In September the online open-access medical journal BMJ published a report prepared by a group of researchers from Hong Kong, Taiwan and the United Kingdom who had collected and analyzed information about suicide rates in more than 50 countries. These mental health statisticians were interested in finding out if there had been any noticeable increase in suicides in the wake of the global economic crisis, and they wanted to make geographic and demographic comparisons to determine whether certain regions and population subgroups had responded more drastically to changing financial situations. To the surprise of no one, the data collected by this international research team confirmed that international suicide rates had jumped dramatically in 2009, when the effects of the global economic recession were being felt most acutely. Despite some regional variations, increases were seen on all continents and in all nations examined, and overall there were 4,884 more suicides in the 54 countries studied than would have been expected based on the statistics from previous years. Almost all of these additional victims were men -— rates were virtually unchanged for women everywhere — and the nations with the highest levels of job loss experienced greater spikes in the number of suicides than countries impacted more moderately by the international economic collapse.
The Geography and Demography of Desperation
The nations of Central and Eastern Europe saw the largest increase in male suicide rates, at 13.3 percent. In countries such as Bulgaria, the Czech Republic, Hungary, Poland and the former member states of the now-defunct Soviet Union, economic conditions were tenuous even before the onset of global recession, and the soaring aspirations of millions in this still-developing region were dealt a harsh blow by the sudden implosion of the international financial system and the loss of personal wealth and financial security that accompanied this unanticipated catastrophe. The 2009 suicide numbers were not as bleak in the more economically-stable areas of Western Europe, but once the numbers from more recent years are analyzed, no one will be shocked to see a sudden jump in the suicide rate in countries such as Greece, Spain, Portugal and Ireland that have now become engulfed in the unfolding Eurozone crisis. In North America, the 2009 increases were not as great as those seen in Central and Eastern Europe but were still notable: The number of men who committed suicide in the United States and Canada surged by 8.9 percent during this turbulent year, and this increase was larger than what was experienced by the nations of Central and South America. Despite the shock of the recession, the economies of North America have remained wealthier than other economies in the hemisphere, but since the sudden earthquake that shook the world’s financial system to its core was largely instigated by the wild speculative practices of the United States banking industry, its immediate impact was felt more profoundly in the areas closest to ground zero. Unemployment jumped by 210 percent in the U.S. between 2006 and 2009, and the psychic trauma associated with so much economic dislocation was obviously significant enough to push many American men over the edge of despair. There is no clear and definitive explanation as to why so many men have apparently been driven to suicide by global economic troubles while women have not. It should be noted, however, that suicide rates for men are normally three to four times greater than for women regardless of the circumstances.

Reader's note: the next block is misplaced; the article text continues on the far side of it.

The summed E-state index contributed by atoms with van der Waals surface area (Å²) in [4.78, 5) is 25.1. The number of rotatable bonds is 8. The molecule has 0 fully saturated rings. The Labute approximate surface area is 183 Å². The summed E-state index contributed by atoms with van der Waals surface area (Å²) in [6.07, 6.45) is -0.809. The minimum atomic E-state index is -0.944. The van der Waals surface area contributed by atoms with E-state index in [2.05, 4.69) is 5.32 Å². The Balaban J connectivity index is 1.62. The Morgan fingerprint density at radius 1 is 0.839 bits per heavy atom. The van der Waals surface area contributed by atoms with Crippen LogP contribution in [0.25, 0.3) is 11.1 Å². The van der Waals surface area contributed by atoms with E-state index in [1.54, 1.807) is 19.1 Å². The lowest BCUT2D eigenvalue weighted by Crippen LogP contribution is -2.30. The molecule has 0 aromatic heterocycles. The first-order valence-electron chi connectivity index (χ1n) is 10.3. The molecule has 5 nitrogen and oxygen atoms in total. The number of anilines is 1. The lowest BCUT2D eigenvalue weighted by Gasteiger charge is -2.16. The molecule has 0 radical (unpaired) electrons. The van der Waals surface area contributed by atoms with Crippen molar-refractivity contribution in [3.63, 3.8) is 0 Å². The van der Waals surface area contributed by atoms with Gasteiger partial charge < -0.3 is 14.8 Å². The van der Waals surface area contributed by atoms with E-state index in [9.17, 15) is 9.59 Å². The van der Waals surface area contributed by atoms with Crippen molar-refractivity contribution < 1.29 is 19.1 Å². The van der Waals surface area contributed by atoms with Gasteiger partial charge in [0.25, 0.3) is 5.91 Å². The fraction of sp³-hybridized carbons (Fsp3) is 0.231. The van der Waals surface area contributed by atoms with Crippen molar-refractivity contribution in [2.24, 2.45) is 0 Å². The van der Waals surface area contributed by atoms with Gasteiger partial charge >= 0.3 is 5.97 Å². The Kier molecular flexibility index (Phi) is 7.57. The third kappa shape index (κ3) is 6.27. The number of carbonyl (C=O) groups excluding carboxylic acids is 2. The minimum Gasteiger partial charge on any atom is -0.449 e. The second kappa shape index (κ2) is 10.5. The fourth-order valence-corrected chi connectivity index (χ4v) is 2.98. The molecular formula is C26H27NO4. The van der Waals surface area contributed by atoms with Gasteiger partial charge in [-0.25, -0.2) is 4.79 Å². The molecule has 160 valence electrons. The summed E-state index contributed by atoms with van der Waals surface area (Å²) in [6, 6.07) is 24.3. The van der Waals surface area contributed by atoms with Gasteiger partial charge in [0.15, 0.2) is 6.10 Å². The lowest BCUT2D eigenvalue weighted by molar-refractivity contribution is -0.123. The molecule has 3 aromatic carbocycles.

Two Million Cries for Help Unheard
Analyzing suicide rates might seem like an indirect and imprecise method for measuring stress during times of economic hardship. After all, even in the direst of financial circumstances, most people will not attempt to escape their troubles by killing themselves, and no one would dispute that people who commit suicide have mental health issues that transcend simple economic considerations. But experts estimate that for every person who takes his or her own life, there will be 40 others who attempt to kill themselves without success. Additionally, the number of people who entertain suicidal thoughts is believed to exceed attempts by a ratio of at least 10 to one. So if we do the math, it means that those 4,884 excess suicides in 54 countries would translate into 2 million suffering souls whose pain and existential discontent became so strong that they came to see suicide as a attractive option. And while it is certainly true that suicidal thoughts generally arise only in the minds of those who are struggling with other mental health problems, we must remember that mental illnesses in the form of depression, anxiety and other partially-debilitating conditions that usually allow people to continue functioning despite their suffering have now reached epidemic levels. So even if economic gusts of ill wind are only dangerous to those who are already standing near the edge of a precipice, in this day and age that category represents an enormous and growing number of people. The statistics revealed in this newly published scientific study are alarming and significant, and they should be seen as a warning sign to the loved ones of those who have lost their jobs, homes or businesses as a result of this most recent economic downturn. Fortunately, trained professional help is always available for people struggling to overcome depression and anxiety, whatever the cause, and there is no question that for men in particular, economic setbacks are a real risk factor for suicide that we would be wise not to belittle or ignore.